Buddhism discusses self-delusion as poisons of the mind (skt. kleshas). These include mind states such as anxiety, fear, anger, jealousy, desire and depression. These mind states are very strong, destructive, hurtful and make us very confused and lost. Because of these poisons we feel lost and are ignorant about our reality.
In tantric practice we practice wrathful buddhas or deities to transform the mind poisons back into their natural liberated unconstricted condition. This is how tantrics transform selfing, one's self-based beliefs and views, so that natural condition can be realised and lived in the society.
|Wrathful deity: (skt) Mahakala or (tib.) Gonpo.|
Wrathful deities look angry, fierce, mad and crazy with desire. They look scary. They look like demons but are not demons. Perhaps in someones eyes wrathful buddhas look like orcs from the movie. However, it is the mind poisons that are evil, nasty, scary and orc- or demon-like, not the deities. Wrathful deities are liberated buddhas. They are archetypes of our mind and energy in their enlightened, not in their confused, form. This is crucial to understand because if you don't, you just think that this is medieval spirit worship or something silly like that. Wrathful deities are pure and liberated, like liberated anger, liberated jealousy or liberated confusion. We could say that they are dynamic expressions of the liberated mind. We could also say that they are liberated self, liberated me or suffering in its liberated form. This is the meaning of one taste* or sameness of samsara and nirvana.
*one of the main stages of mahamudra
Cultivating wrathful buddhas is not always easy because they stir our subconscious poisons and bring them to the surface. This is actually what they supposed to do and the gift of wrathful tantric practice. It is an immense gift to get to scoop from the bottom of the subconscious mind, to get one's hands to that foundational poison-mud. There is no better way to bring it to light, in the open, than wrathful practice. When poisons come up, they may confuse and make us nervous a bit. Those poisons come to the surface so at times we find ourselves in the middle of a puddle of deadly poison. A mature yogini or yogi can enjoy the ride and let it play out by itself. But someone who is still learning the dynamics of tantric practice, it can be a shock. We simply need to practice what we have learned. That's all and it will work out, like it has for thousand generations of yogis before us. Going through this process gives us freedom and maturation as human beings. People who never had difficulty in their life are naive, spoiled, immature and lack character. Doing wrathful practice is definitely also a way to grow up because it requires one to stop whining and bullshitting oneself and others. In these situations tantric lamas sometimes give you words of encouragement while other times you get scolded for not giving it your all. If you don't give it your all, if you're not serious about it, you're in wrong place. In this case, if you are not committing to the process 100%, you might only be making your life worse with wrathful practice.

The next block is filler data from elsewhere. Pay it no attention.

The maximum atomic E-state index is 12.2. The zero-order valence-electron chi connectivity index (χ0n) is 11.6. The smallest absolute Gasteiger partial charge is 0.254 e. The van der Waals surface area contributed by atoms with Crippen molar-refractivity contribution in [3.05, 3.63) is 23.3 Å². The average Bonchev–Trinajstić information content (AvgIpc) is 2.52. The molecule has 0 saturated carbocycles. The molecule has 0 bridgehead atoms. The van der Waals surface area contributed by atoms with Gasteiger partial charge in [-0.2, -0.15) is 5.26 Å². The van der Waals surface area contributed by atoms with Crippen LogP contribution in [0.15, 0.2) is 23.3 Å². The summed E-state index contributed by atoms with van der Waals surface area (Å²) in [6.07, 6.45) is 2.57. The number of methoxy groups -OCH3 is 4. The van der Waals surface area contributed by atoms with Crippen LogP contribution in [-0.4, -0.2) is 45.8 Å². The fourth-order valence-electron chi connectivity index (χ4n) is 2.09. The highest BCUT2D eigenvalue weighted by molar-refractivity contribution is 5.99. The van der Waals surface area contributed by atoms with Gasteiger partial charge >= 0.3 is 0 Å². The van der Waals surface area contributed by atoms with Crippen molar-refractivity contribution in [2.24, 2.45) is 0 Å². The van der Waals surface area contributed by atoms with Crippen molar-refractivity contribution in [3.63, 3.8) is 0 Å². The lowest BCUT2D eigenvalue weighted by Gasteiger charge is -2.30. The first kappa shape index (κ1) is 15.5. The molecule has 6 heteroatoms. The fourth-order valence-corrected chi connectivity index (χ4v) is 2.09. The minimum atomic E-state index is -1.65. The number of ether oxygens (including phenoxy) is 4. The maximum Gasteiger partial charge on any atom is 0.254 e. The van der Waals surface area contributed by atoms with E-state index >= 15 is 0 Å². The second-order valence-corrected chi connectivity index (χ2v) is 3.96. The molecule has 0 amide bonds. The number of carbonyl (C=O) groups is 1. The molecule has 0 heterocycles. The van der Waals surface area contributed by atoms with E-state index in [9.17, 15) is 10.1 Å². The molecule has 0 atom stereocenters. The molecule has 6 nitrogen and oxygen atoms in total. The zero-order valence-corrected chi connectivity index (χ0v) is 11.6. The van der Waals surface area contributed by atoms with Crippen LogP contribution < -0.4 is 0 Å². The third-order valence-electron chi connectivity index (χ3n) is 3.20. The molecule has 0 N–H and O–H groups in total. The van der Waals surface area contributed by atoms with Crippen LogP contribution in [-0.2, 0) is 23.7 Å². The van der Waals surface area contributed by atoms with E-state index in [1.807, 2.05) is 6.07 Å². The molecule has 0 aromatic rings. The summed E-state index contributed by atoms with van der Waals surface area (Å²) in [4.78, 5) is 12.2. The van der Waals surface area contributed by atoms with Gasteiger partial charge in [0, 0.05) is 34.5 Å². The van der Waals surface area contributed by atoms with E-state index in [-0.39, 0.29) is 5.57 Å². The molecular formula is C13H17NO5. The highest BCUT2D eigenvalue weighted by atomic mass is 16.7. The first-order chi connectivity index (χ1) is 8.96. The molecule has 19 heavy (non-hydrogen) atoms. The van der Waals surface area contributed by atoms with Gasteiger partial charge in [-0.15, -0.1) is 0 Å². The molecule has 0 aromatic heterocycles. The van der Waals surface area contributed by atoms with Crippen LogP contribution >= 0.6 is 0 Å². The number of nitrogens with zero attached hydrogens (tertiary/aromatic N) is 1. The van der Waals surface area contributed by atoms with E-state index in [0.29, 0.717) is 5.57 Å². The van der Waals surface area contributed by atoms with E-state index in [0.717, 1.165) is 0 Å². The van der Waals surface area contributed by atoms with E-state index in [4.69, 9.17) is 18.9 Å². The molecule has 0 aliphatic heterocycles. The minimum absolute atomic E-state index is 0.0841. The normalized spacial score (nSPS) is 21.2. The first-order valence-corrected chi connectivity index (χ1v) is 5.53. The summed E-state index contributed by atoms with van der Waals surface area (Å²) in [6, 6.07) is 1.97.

We start all practices by first learning the practice. In the beginning, we get to know the deity or deities. We get a feel of their energy. As we keep cultivating the deity, we become familiar with it and begin to unite with it. Finally, as the deity drills its hole through the poisonous area in our mind, that it's meant for, we see that the deity is me. We also come to see that both me and the deity are empty, and that the deity is actually a marvellous celebration of life itself. This is the gift of tantric practice.
-Kim Katami, 28.6.2019
Open Heart Sangha,